While many supermarket video departments have one price for games, Bel Air has two game rental rates: $2 for new releases and $1 for catalog. "We've done that since day one," said Ang.
"We've noticed that it is like the movies: A new release is good for about 90 days and then the kids want something new. But they still enjoy the older games, and when a kid has a couple of dollars, he's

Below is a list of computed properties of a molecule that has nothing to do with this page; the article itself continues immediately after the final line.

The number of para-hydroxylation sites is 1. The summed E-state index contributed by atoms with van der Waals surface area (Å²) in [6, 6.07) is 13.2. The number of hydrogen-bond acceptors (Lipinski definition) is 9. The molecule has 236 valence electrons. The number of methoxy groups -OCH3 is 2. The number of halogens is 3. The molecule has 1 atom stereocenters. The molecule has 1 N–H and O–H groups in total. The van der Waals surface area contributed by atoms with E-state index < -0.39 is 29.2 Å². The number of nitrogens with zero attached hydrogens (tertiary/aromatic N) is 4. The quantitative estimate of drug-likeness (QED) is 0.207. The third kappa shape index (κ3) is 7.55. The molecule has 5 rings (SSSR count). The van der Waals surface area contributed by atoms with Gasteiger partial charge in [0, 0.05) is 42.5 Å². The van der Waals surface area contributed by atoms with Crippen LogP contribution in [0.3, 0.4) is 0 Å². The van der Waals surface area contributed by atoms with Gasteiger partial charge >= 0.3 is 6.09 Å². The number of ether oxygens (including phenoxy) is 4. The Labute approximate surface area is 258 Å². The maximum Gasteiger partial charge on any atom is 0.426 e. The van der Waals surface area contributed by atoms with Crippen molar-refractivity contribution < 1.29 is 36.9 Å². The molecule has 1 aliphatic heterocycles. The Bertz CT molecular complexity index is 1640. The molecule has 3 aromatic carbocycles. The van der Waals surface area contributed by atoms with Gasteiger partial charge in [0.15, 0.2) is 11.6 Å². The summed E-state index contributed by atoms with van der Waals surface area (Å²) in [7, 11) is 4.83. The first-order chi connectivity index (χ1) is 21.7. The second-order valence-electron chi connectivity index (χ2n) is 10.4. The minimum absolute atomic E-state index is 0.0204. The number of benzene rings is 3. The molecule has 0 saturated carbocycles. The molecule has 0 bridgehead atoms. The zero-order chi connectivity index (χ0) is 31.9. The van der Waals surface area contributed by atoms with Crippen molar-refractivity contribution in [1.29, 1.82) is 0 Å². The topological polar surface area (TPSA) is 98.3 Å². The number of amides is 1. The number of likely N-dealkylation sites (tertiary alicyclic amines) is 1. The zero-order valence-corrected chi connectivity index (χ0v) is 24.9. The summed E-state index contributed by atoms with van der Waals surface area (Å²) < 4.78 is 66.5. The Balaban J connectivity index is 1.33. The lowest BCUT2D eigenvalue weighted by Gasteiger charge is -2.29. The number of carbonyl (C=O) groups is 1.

going to spend it, but he's looking for value, too. Most of our game renters are younger people with limited incomes," said Ang. The lower price helps keep products moving from Bel Air's comparatively large game inventories, he said. The retailer's smallest departments have at least 250 games for rent, while the freestanding stores have 1,000. "With the limited space we have in most of our stores, that's a pretty substantial display," said Ang. Because of the large game inventories, Ang will not significantly increase his buying for the summer promotion. "We are already pretty much on top of the game situation. We are just trying to get more activity out of the games that we have," he said. The "No Fault Renting" program takes advantage of a greater leniency on the part of the studios in taking back damaged videocassettes, said Ang. Buena Vista Home Video and Warner Home Video both have instituted these policies, he said. "We have noticed that we are getting a lot more damaged tapes and we fear that we are losing customers over them," he said. One reason for this is that many videocassette recorders are getting older and are damaging videos, noted Ang. Most retailers make customers pay for videos damaged while out on rental. "But we feel as though we're losing customers because they are afraid to come back," he said. This is especially important in the supermarket environment where the customer renting a movie also may be spending more than $100 a week on groceries, he noted. "If a customer has a bad feeling about us if they have to replace a tape that was damaged through no fault of their own, we don't want that feeling to transfer over to the grocery business," he said. The studios' no-fault replacement programs will help defray the cost of Bel Air's new policy. "With the few studios that are not yet involved, we are going to cover the costs of those videos ourselves," said Ang. "We don't believe that we will get any increase in damage because we don't think people are purposely damaging the tapes," he said. The no-fault policy does not cover nonaccidental damage, "like if they use the tape as a hockey puck or something," he added. The retailer will gain more than it loses from the program, noted Ang. "It also may force some of our competition to do the same thing. We wouldn't have any problems with that," he said. Promotions have long been an important part of Bel Air's video program. "Doing promotions with video is a really classy way to bring people into your store. It has that event-type of excitement to it, as opposed to a new type of grocery product," he said. "You have an exciting item in your store, you have an ability to draw people to it and you are dealing with an industry that has a lot of money to spend on promotions," said Ang. Building good relationships with suppliers is a key to tapping those funds, noted Ang. "You do that by cooperating with video rental programs that they are offering. For example, I may buy a few extra copies of a movie that a studio is pushing in the first part of the year, and that will build the good relationship for something I may want to do in the summertime," he said. Among the people Ang works closely with are Brent Bowers, major account representative, Video Products Distributors, Sacramento, and Mike Altizer, account executive in the Sacramento branch of Ingram Entertainment, La Vergne, Tenn. Ron Wong, Bel Air's vice president of marketing, helps coordinate the in-store advertising and signage, said Ang. While directing Bel Air's video operations, Ang also is a buyer for Video Mart, which racks Bel Air's video departments and two freestanding stores. Video Mart used to be the in-house video operation of Bel Air, but it was spun off when Bel Air was acquired by Raley's, Wrest Sacramento, Calif., about two years ago. Video Mart is owned by the former owners of Bel Air, who still serve as the top executives of the Raley's division. One recent example this close cooperation between Bel Air and its video suppliers was a series of promotions relating to baseball movies. It began with the giveaway of valuable autographed baseballs in conjunction with the release of FoxVideo's movie, "The Sandlot," last October. Bel Air used co-op money from the studio and distributor to buy the balls, which had the autographs of famous players such as Mickey Mantle and Nolan Ryan. For the future, Ang sees more video game and computer software promotions, especially now that big game companies Sega and Nintendo have expressed a stronger interest in the rental business. As a result, more games and game promotional allowances will be available through video distributors, he said. "The games, computer software and related items are becoming more popular. People are getting more personal computers in their homes and there seems to be more money, and a lot more reasons, to do these promotions," he said.